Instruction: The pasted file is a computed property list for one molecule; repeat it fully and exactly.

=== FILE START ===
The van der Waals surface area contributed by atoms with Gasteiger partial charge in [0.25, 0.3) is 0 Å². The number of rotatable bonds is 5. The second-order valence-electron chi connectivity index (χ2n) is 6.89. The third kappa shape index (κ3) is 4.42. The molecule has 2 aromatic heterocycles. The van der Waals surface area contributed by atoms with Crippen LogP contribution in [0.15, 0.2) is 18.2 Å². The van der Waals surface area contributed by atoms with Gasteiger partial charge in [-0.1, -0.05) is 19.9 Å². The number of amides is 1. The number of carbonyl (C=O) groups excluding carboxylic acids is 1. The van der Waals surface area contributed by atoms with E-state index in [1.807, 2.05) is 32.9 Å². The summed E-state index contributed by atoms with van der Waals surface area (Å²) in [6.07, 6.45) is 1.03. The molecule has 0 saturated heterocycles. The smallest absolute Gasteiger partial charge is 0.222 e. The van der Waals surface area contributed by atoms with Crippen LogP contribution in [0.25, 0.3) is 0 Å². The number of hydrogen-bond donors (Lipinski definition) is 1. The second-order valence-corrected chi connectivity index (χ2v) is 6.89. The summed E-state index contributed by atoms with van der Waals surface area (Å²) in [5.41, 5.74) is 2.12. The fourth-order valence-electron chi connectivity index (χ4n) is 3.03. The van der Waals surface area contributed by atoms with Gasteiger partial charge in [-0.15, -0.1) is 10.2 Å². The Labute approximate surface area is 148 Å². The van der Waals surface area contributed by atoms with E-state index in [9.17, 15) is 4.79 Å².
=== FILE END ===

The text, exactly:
The van der Waals surface area contributed by atoms with Gasteiger partial charge in [0.25, 0.3) is 0 Å². The number of rotatable bonds is 5. The second-order valence-electron chi connectivity index (χ2n) is 6.89. The third kappa shape index (κ3) is 4.42. The molecule has 2 aromatic heterocycles. The van der Waals surface area contributed by atoms with Crippen LogP contribution in [0.15, 0.2) is 18.2 Å². The van der Waals surface area contributed by atoms with Gasteiger partial charge in [-0.1, -0.05) is 19.9 Å². The number of amides is 1. The number of carbonyl (C=O) groups excluding carboxylic acids is 1. The van der Waals surface area contributed by atoms with E-state index in [1.807, 2.05) is 32.9 Å². The summed E-state index contributed by atoms with van der Waals surface area (Å²) in [6.07, 6.45) is 1.03. The molecule has 0 saturated heterocycles. The smallest absolute Gasteiger partial charge is 0.222 e. The van der Waals surface area contributed by atoms with Crippen LogP contribution in [0.25, 0.3) is 0 Å². The number of hydrogen-bond donors (Lipinski definition) is 1. The second-order valence-corrected chi connectivity index (χ2v) is 6.89. The summed E-state index contributed by atoms with van der Waals surface area (Å²) in [5.41, 5.74) is 2.12. The fourth-order valence-electron chi connectivity index (χ4n) is 3.03. The van der Waals surface area contributed by atoms with Gasteiger partial charge in [-0.15, -0.1) is 10.2 Å². The Labute approximate surface area is 148 Å². The van der Waals surface area contributed by atoms with E-state index in [9.17, 15) is 4.79 Å².